BARRY: Well, first, for very different reasons, the outbreak was trivialized for a long time. And if these public health measures - social distancing and so forth - are going to be successful, people have to comply with the recommendations. So by trivializing the threat for a period of months, that sort of encourages people to ignore recommendations, gets it implanted in people's minds that this is not a real threat and that it's being overblown by the media. You know, that's No. 1. No. 2, the testing debacle, which continues, unfortunately, is just a huge, huge problem. When places come out of lockdown, they really should have the testing and the contact tracing in place.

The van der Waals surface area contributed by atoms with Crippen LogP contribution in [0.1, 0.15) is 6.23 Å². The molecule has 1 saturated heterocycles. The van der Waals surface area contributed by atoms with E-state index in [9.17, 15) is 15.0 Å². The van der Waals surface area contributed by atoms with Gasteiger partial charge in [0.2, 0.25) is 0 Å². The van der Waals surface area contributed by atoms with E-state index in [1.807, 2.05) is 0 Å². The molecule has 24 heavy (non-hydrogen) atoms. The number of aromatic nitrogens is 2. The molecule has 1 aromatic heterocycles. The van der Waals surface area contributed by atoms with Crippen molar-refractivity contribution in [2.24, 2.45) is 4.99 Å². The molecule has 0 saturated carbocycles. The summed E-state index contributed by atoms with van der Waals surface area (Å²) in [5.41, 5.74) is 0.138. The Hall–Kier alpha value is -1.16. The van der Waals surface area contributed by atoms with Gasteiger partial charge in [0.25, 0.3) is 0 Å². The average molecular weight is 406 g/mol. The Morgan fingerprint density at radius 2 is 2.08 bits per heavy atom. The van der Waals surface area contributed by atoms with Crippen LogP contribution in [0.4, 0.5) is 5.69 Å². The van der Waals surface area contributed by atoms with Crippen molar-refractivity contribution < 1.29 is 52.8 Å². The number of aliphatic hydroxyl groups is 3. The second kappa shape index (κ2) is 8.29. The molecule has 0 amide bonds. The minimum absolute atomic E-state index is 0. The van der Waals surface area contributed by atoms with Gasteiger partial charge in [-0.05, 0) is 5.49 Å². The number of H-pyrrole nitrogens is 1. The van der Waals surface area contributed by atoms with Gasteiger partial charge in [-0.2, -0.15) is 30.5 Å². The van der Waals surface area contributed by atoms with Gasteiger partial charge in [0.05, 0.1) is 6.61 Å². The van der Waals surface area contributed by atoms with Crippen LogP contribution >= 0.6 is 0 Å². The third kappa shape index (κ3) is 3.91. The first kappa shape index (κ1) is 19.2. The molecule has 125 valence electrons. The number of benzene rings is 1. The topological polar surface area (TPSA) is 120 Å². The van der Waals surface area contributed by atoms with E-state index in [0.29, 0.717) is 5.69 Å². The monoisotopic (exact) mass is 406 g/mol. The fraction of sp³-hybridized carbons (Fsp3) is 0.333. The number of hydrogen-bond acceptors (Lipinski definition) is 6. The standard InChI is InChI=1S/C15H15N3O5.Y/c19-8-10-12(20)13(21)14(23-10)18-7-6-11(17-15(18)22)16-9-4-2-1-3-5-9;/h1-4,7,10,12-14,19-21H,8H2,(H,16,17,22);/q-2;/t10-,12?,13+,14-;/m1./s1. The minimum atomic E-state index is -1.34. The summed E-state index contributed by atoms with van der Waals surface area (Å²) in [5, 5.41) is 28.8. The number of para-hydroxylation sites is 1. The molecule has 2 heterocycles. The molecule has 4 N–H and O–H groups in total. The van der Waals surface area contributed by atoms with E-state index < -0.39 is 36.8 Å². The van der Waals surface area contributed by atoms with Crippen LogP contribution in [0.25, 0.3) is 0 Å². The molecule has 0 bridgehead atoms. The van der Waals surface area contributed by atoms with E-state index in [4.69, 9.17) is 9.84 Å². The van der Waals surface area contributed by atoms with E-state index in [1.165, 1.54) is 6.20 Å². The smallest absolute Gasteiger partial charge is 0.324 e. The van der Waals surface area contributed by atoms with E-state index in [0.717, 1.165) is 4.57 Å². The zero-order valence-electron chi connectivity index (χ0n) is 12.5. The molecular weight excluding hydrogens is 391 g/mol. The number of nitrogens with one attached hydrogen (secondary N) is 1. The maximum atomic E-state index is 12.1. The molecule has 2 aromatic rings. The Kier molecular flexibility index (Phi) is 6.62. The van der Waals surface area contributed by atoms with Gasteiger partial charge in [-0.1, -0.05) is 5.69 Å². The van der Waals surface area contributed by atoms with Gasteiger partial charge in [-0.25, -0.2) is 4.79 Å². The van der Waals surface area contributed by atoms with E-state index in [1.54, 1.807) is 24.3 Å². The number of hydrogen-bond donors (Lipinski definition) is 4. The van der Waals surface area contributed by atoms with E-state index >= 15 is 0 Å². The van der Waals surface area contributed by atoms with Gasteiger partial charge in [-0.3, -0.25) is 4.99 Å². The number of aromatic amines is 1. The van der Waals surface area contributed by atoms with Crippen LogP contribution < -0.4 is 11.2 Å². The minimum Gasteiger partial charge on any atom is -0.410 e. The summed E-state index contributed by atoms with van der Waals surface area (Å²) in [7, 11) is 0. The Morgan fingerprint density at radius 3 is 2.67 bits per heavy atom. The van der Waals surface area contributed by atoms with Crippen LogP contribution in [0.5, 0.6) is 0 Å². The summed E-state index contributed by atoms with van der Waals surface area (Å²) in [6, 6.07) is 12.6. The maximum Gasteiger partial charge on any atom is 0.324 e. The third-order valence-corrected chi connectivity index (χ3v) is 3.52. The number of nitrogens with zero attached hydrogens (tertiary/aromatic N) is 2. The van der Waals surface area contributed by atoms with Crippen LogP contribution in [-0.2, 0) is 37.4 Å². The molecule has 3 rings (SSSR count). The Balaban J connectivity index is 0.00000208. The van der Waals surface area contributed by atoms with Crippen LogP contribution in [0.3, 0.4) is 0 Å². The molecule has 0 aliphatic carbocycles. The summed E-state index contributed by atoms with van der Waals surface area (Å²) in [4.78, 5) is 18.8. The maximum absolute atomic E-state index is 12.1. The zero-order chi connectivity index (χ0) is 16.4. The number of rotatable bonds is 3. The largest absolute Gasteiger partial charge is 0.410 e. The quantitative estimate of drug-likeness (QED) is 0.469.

These things work. They have been demonstrated to be highly successful in saving lives and also allowing the economy to function in many countries around the world. I won't say we're dead last. We're not dead last. There are other - plenty of other countries worse off than we are on a policy and execution basis. But for a country that should be the best in the world, to be where we are in these areas is almost beyond belief.

GROSS: John Barry, thank you so much for coming back to FRESH AIR. Be well. Be safe.

BARRY: And same to you.

GROSS: Thank you so much.

John Barry is the author of the 2004 book "The Great Influenza" about the 1918 pandemic. It's on the current bestseller list. He's a professor at the Tulane University School of Public Health. After we take a short break, we'll listen back to an interview with Ian Whitcomb, who had the 1965 novelty hit "You Turn Me On" and left the rock world soon after to perform and write about pop music of the early 20th century. This is FRESH AIR.

(SOUNDBITE OF SCOTT JOPLIN'S "STOPTIME RAG") Transcript provided by NPR, Copyright NPR.